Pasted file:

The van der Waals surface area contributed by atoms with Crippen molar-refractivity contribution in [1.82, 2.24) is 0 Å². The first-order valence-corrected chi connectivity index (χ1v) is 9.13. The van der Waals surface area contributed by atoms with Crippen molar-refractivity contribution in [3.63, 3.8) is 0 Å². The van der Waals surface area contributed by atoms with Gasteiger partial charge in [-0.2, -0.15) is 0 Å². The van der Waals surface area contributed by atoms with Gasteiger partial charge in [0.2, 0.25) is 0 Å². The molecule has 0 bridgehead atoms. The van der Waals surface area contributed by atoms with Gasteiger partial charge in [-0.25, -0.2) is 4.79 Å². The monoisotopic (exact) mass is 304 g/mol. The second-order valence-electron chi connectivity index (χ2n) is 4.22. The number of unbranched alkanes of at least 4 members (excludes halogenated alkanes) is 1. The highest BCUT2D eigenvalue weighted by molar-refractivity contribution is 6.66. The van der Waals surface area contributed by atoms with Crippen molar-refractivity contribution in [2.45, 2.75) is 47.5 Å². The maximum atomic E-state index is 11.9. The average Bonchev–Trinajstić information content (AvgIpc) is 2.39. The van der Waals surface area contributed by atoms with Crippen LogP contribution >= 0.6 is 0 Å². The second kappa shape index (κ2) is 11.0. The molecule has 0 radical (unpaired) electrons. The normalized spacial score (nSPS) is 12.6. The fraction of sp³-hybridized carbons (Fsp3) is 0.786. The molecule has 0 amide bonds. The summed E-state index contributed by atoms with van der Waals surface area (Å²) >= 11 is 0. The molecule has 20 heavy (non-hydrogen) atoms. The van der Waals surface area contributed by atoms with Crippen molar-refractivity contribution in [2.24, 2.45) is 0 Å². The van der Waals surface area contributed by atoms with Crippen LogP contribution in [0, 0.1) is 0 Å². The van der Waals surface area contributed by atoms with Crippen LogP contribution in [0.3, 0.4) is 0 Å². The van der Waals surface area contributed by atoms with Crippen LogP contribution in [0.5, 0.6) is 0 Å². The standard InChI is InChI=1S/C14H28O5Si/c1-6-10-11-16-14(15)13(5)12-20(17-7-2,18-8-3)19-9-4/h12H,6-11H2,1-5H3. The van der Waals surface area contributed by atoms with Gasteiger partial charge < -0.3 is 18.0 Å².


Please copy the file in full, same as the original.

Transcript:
The van der Waals surface area contributed by atoms with Crippen molar-refractivity contribution in [1.82, 2.24) is 0 Å². The first-order valence-corrected chi connectivity index (χ1v) is 9.13. The van der Waals surface area contributed by atoms with Crippen molar-refractivity contribution in [3.63, 3.8) is 0 Å². The van der Waals surface area contributed by atoms with Gasteiger partial charge in [-0.2, -0.15) is 0 Å². The van der Waals surface area contributed by atoms with Gasteiger partial charge in [0.2, 0.25) is 0 Å². The molecule has 0 bridgehead atoms. The van der Waals surface area contributed by atoms with Gasteiger partial charge in [-0.25, -0.2) is 4.79 Å². The monoisotopic (exact) mass is 304 g/mol. The second-order valence-electron chi connectivity index (χ2n) is 4.22. The number of unbranched alkanes of at least 4 members (excludes halogenated alkanes) is 1. The highest BCUT2D eigenvalue weighted by molar-refractivity contribution is 6.66. The van der Waals surface area contributed by atoms with Crippen molar-refractivity contribution in [2.45, 2.75) is 47.5 Å². The maximum atomic E-state index is 11.9. The average Bonchev–Trinajstić information content (AvgIpc) is 2.39. The van der Waals surface area contributed by atoms with Crippen LogP contribution >= 0.6 is 0 Å². The second kappa shape index (κ2) is 11.0. The molecule has 0 radical (unpaired) electrons. The normalized spacial score (nSPS) is 12.6. The fraction of sp³-hybridized carbons (Fsp3) is 0.786. The molecule has 0 amide bonds. The summed E-state index contributed by atoms with van der Waals surface area (Å²) >= 11 is 0. The molecule has 20 heavy (non-hydrogen) atoms. The van der Waals surface area contributed by atoms with Crippen molar-refractivity contribution in [2.24, 2.45) is 0 Å². The van der Waals surface area contributed by atoms with Crippen LogP contribution in [0, 0.1) is 0 Å². The van der Waals surface area contributed by atoms with Crippen LogP contribution in [0.3, 0.4) is 0 Å². The van der Waals surface area contributed by atoms with Crippen LogP contribution in [0.5, 0.6) is 0 Å². The standard InChI is InChI=1S/C14H28O5Si/c1-6-10-11-16-14(15)13(5)12-20(17-7-2,18-8-3)19-9-4/h12H,6-11H2,1-5H3. The van der Waals surface area contributed by atoms with Gasteiger partial charge < -0.3 is 18.0 Å².